Motion control shoe delays fatigue of shank muscles in runners with overpronating feet.
Cheung RT, Ng GY.
Running in new and worn shoes: a comparison of three types of cushioning footwear.
Kong PW, Candelaria NG, Smith DR.
Proprioception and stability: foot position awareness as a function of age and footwear.
Robbins S, Waked E, McClaran J.
Hazard of deceptive advertising of athletic footwear.
Does the picture of the guy in the headband look familiar? If you have a job it probably does. We live our lives in flexion. We wake up. We drive to our place of business and we hunker down over our work and drive home after a long day to have a meal and fall into a comfortable piece of furniture.
Whether you suffer from a stiff back and tight shoulders or you are an athlete who has difficulty maintaining lumbar extension during a heavy deadlift, intervening on this chronically flexed lifestyle will make you stronger, decrease your frequency of injury and help you remain strong and mobile into your later years.
In addition to causing aches and pains and diminishing the strength and functionality of the spine, increased thoracic kyphosis (flexion) is associated with increased mortality rates and subjective poor health in elderly populations. *
OK- I think you get the point now that slouching isn’t good but your mom has been telling you that for decades to no avail. What is useful about this posting is the solution: The Brugger Relief Position as pictured below is your tool to have balanced biomechanics in the context of your imbalanced lifestyle. This position is not intended to be held all day. It is a vigorous static exercise meant to tip the scale of your equilibrium back to neutral: 2 hours in a passive flexed position + 20 seconds in active extension = Balance.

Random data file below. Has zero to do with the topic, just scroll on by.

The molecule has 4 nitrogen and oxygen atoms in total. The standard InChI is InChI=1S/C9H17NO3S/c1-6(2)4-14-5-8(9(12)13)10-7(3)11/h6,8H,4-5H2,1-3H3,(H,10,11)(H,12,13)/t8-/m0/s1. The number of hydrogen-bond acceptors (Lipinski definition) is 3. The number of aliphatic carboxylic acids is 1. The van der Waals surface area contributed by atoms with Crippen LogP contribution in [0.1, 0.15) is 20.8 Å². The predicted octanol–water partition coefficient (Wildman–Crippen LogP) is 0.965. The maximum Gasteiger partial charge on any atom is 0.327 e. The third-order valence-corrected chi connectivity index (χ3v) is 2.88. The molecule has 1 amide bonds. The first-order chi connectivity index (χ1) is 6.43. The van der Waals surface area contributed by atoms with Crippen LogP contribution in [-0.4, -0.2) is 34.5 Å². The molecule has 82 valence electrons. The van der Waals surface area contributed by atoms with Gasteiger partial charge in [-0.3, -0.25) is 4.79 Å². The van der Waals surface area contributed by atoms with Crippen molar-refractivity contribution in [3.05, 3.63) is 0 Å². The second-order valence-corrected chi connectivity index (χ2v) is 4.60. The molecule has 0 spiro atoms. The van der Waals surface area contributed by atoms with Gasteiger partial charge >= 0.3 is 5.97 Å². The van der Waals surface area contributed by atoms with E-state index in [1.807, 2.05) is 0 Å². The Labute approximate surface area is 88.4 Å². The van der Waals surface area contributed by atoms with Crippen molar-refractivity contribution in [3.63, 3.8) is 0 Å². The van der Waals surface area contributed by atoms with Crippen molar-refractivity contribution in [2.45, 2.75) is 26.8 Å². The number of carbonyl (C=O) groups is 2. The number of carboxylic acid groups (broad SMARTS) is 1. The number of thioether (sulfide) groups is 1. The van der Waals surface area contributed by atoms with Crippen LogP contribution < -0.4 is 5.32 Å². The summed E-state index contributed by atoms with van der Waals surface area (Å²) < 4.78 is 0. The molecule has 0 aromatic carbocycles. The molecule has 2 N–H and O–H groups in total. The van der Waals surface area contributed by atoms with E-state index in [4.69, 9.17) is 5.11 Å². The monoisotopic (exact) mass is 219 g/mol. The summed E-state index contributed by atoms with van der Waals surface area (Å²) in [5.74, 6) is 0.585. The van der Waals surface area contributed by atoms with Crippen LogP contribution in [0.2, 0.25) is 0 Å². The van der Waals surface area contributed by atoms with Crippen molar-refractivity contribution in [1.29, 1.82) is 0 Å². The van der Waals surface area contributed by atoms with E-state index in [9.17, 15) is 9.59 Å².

Here’s how it works:
Best results when performed hourly (try setting your outlook calendar to remind you), or 8x per day and held for 20 seconds each bout.
1) Actively engage the muscles of your foot arches by pressing your toes down and scrunching the aches of your feet up and off of the arch support in your shoes.
2) Push your hips back.
3) Drive your chest forward. The image to use here is a hollowed back as though sitting against a beach ball.
4) With your elbows at your sides, rotate your hands away from your body and supinate your hands (turn them all the way upwards)- remember, this is not a relaxation position. This is work. That is why 20 seconds of effort can neutralize hours and even days of destructive habits.
5) While gazing directly forward, pull your chin back into your neck. When done correctly this will give you the appearance of having up to four chins.
6) This is the most important part; Lower Your Shoulders. They won’t go far, maybe a quarter inch down. You will know when you have it when you feel the muscles below your shoulder blades feel tight and crampy. You’ll also feel a stretch that goes up to the base of the skull.
7) Start from the bottom at your feet and redouble your efforts to push a little further with each step. You can always go a little further.
This is the best micro break around and it is effective even when only held for a moment. It directly addresses and counters the postural strains that had you needing a break in the first place. What I like about it is that it changes your posture without you having to consciously “sit up straight.” It changes the tone of your muscles so that through sustained efforts over time your natural resting posture is stronger and more erect.
*Environmental Health and Preventive Medicine
Publisher Springer Japan
ISSN 1342-078X (Print) 1347-4715 (Online)
Issue Volume 12, Number 6 / November, 2007